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Chicago Shakespeare Theater Executive Director Criss Henderson to Speak at Northwestern


By Jacob Nelson


Criss Henderson has held only one “real” job throughout his adult artistic career – as Chicago Shakespeare Theater’s executive director. After nearly three decades, he still finds both of these facts surprising.

“At 25, Shakespeare was the last theatrical genre I saw myself hitching my wagon to,” Henderson said during a recent interview. “I have been really fortunate to have devoted my life in the creative sector to an organization that has changed as I have changed.”

Henderson will be discussing these changes, as well as Chicago Shakespeare Theater’s success more generally, at the next MSLCE Speaker Series event on Feb. 1. One of the city’s leading cultural institutions, Chicago Shakespeare Theater is a Regional Tony Award-winning organization based out of the city’s iconic Navy Pier, where it recently opened The Yard, considered to be one of the most flexible theater spaces in the world. On its three stages, Chicago Shakespeare offers a year-round season that includes as many as 20 productions and 650 performances.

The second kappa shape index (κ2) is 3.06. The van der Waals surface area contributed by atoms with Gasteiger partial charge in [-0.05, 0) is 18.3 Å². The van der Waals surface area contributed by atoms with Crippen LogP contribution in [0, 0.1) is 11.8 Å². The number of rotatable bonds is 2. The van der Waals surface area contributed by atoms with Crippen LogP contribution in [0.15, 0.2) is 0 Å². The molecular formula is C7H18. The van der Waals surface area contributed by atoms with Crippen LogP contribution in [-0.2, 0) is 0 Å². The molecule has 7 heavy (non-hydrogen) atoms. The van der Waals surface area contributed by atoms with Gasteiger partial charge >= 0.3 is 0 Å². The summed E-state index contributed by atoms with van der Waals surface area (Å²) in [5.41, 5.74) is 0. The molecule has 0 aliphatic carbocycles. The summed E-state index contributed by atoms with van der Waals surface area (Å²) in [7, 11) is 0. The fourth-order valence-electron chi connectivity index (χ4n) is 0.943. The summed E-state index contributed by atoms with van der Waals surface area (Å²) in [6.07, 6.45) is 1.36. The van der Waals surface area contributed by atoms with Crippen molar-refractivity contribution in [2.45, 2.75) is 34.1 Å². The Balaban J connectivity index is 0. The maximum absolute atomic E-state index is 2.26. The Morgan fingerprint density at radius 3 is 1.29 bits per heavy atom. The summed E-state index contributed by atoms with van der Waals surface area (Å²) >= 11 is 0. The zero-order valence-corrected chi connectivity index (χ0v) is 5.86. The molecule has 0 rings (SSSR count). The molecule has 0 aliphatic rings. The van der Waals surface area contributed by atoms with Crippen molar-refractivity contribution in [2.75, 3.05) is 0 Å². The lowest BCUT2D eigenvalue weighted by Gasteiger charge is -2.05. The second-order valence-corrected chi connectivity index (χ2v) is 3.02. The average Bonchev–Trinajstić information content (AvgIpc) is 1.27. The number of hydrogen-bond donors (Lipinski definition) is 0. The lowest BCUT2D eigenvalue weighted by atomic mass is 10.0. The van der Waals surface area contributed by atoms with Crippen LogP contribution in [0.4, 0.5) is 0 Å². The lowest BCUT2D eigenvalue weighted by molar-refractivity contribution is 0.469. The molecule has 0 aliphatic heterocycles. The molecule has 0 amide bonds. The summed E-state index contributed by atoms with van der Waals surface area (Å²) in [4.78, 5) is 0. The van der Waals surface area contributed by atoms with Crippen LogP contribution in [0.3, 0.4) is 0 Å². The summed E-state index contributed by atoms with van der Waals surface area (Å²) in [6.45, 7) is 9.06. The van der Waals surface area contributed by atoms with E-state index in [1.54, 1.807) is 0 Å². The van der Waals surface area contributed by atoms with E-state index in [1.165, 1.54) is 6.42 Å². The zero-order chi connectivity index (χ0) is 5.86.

Henderson, however, recalls the company’s much humbler beginnings: when he came on board in 1989, it operated out of a dance school on the city’s Near North Side, and “nearly went out of business every fiscal year.”

“There is no way to run this place and not remember the building blocks, the good fortune, and the amazing convergence of time and people that came together over the years to create the opportunity for us to move from one phase to the next,” Henderson said.

The theater found stability and success as it both learned from its audience and experimented with its offerings. In addition to productions of Shakespeare plays, the company now organizes educational programs and hosts visiting international tours. Last December, for example, Chicago Shakespeare Theater brought together about 300 high school students from about 50 high schools for a “Shakespeare Slam,” a twist on poetry slams where students performed scenes from Shakespeare’s canon. And for the last six summers, the theater has also offered free Shakespeare performances in Chicago’s parks to introduce new audiences to the renowned playwright. These performances are seen by as many as 60,000 people per summer.

For Henderson, these initiatives are all ways that the company has built its success by finding new ways to make Shakespeare relevant.

“I was learning to love Shakespeare as Chicago was, through this theatre, and I think that was key,” Henderson explained.

In 2016, Chicago Shakespeare Theater organized Shakespeare 400 Chicago, a yearlong, citywide celebration of Shakespeare that included 850 events ranging from theatrical performances to a cappella concerts to dining experiences where Chicago chefs translated Shakespeare plays into unique culinary experiences. Henderson called it an “extraordinary year celebrating Shakespeare’s relevance.”

It was another example of how, according to Henderson, “Shakespeare has become not our resident playwright but our standard for theatrical excellence.”